It’s never too early to think about college savings for your children. Helping pay for college is a valuable gift: being able to graduate college with no or minimal student loans can be a huge advantage for starting life off on the right foot.

Begin by considering how much you want to offer to pay. Will you want to foot the whole bill, or have your child contribute part? With this in mind you can formulate a savings plan.

You can get a good idea of what you will need to save to pay for college by plugging some numbers into this college cost calculator. Basically, you want to look at how much tuition costs at a particular school, then factor in the average rate of inflation (5-8% is a good range based on history) and the number of years until college. Determine the return you expect to make on your investments for the number of years until the money will be used. With these numbers, you can calculate how much you need to save every month in order to achieve your goal.

DIY or Work With a Professional?

To help determine this, ask yourself the following questions:

  1. Are you already confident in making investment decisions or do you have the time and interest to learn?
  2. How will you react to market falls?
  3. Will you be able to monitor the investments on an on-going basis?

Investing College Savings

You can always just put your money into a simple savings account and let it accumulate, but you will miss out on the power of compound interest that investments offer, which can be a substantial amount!  Also, keep in mind that financial aid is determined based on income and assets from the year prior to applying for aid, so students with sizable savings in their name could end up missing out on a lot of money.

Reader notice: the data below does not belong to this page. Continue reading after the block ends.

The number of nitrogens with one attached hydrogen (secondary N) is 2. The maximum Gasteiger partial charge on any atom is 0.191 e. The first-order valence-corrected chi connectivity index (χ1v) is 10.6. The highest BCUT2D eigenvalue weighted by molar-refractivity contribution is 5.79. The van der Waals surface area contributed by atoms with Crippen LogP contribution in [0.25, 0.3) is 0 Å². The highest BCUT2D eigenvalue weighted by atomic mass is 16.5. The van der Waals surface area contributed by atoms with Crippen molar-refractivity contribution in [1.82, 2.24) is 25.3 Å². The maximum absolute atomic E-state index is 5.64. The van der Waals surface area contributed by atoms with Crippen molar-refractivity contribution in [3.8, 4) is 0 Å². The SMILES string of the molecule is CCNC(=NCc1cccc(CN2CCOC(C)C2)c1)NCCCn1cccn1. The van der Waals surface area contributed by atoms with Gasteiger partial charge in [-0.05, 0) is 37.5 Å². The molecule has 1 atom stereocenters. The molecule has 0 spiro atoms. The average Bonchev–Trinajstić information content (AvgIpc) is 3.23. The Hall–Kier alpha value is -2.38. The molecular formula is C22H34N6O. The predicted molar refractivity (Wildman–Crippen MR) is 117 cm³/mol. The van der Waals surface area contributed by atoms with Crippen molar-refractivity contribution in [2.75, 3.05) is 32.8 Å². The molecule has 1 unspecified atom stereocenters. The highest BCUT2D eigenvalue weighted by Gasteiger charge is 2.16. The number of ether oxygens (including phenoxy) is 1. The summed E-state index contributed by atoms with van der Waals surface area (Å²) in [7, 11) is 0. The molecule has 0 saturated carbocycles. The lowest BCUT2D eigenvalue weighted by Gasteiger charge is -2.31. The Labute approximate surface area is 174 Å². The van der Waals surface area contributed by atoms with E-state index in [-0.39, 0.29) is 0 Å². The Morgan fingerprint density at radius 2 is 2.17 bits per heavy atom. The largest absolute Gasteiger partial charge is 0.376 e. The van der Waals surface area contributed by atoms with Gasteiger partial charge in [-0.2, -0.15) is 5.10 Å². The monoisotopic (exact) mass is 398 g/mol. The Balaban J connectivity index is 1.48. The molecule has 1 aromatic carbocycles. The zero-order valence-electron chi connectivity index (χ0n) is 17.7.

There are several college savings plans, including state based funds, or other state based, pre-paid tuition options, Coverdell Funds, UTMA or UGMAs depending upon your state, or a 529 plan. It’s important to look at your specific situation and research what the best option would be for you. If you’re not sure, talk with a professional advisor to be sure that you are making the best decision for your family.

Once you decide on the type of educational investment account, you will then need to decide on the actual investments you want to put your money into.

Within every investment account, you have different options on the types of investments, which vary from program to program. When it comes to investing for college, it’s common for the level of risk to be based on the age of the child. For example, a baby has 18 years for their investments to grow, which means they can stand to be in a riskier investment.  If your child is 15 with college just three years away, in general the investments should be more conservative.

Teach the Children Well

Helping your children develop a healthy perspective of money will be one of the most useful lessons you can teach them.  Discuss with your spouse how you plan to teach your children about personal finance.

When the time comes, give your children age appropriate opportunities to start managing money. It’s important to allow them to experience the ability to save for something as well as the pinch that comes from having spent all their money.

As college approaches, help students explore financial aid packages.  Guide them in creating a budget for while they are in college as well as a projected budget for when they graduate.  It helps give perspective to student loan decisions when your child can see how their financial decisions now will affect their life in a few short years.

Don’t Wait

The sooner you begin planning, the easier you will make it on yourself to provide the help you want to give your children as they enter college. A little research and planning offers a great return on investment.